Summer brings an entirely new set of safety concerns for Pennsylvanians whose jobs involve working outdoors and/or doing physical labor. The sweltering sun and heat can be deadly if proper precautions aren’t taken. Employers play a crucial role in ensuring that their workers don’t suffer heat-related illnesses and injuries.
The Occupational Safety and Health Administration (OSHA) requires employers to protect workers from the dangers of extreme heat. This includes proper training and planning to prevent heat exposure as well as the proper response when a worker suffers from this exposure.
Of course, people who work in agriculture and construction jobs that require hours in the sun are at risk. However, so are those whose jobs involve wearing protective clothing and/or carrying heavy equipment, such as emergency responders. Workers who are new to a job or have returned to work after an absence are particularly vulnerable.
Nearly all heat-related illnesses and fatalities are preventable. Employers need to first make sure that workers know how to recognize heat-related symptoms and encourage them not to be afraid to stop working and seek help when they experience these symptoms or see others experiencing them.
Employers need to be cognizant of all of the factors that can lead to heat-related medical conditions. Those in charge of a job site should know what the heat index is there. According to the National Weather Service, the heat index measures “how hot it really feels when relative humidity is factored in with the actual air temperature.”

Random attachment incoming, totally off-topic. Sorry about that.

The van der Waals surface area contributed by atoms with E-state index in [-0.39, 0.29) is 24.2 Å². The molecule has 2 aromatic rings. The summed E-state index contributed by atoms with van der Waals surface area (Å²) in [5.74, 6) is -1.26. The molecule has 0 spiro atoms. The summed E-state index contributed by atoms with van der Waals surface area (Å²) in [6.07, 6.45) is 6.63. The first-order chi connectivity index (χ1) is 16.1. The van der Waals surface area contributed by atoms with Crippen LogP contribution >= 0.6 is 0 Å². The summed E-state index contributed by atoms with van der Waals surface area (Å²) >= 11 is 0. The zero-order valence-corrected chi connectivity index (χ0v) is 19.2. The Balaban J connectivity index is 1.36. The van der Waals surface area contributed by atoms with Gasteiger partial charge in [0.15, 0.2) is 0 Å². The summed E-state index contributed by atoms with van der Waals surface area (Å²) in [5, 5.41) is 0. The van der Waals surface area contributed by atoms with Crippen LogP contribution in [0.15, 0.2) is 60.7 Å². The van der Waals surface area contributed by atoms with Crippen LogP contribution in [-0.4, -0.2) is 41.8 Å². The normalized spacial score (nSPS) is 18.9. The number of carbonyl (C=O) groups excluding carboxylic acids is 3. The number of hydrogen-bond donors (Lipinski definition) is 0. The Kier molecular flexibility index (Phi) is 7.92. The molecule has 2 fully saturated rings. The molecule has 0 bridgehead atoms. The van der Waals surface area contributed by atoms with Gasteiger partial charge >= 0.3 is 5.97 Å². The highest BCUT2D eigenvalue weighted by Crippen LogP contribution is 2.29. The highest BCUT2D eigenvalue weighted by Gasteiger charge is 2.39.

Employers can protect their workers’ safety by implementing practices like ensuring that they’re staying hydrated. They should also have scheduled rest breaks outside of the sun.
It’s also essential to have emergency procedures in place to treat a worker who shows signs of a heat-related condition. There should be people on any job site who know how to administer basic first aid until a worker can be taken to the hospital or other medical facility for proper treatment.
If you or a loved one has been the victim of a heat-related illness that was caused by unsafe working conditions or could have been prevented if proper precautions and procedures had been in place, you may want to determine what your legal options are for holding individuals and entities accountable. This accountability can help protect other workers and also help you get the compensation you and your family need.
Source: Phoenix Business Journal, “Arm your workers with life-saving tips to battle summer’s sweltering heat,” May 24, 2018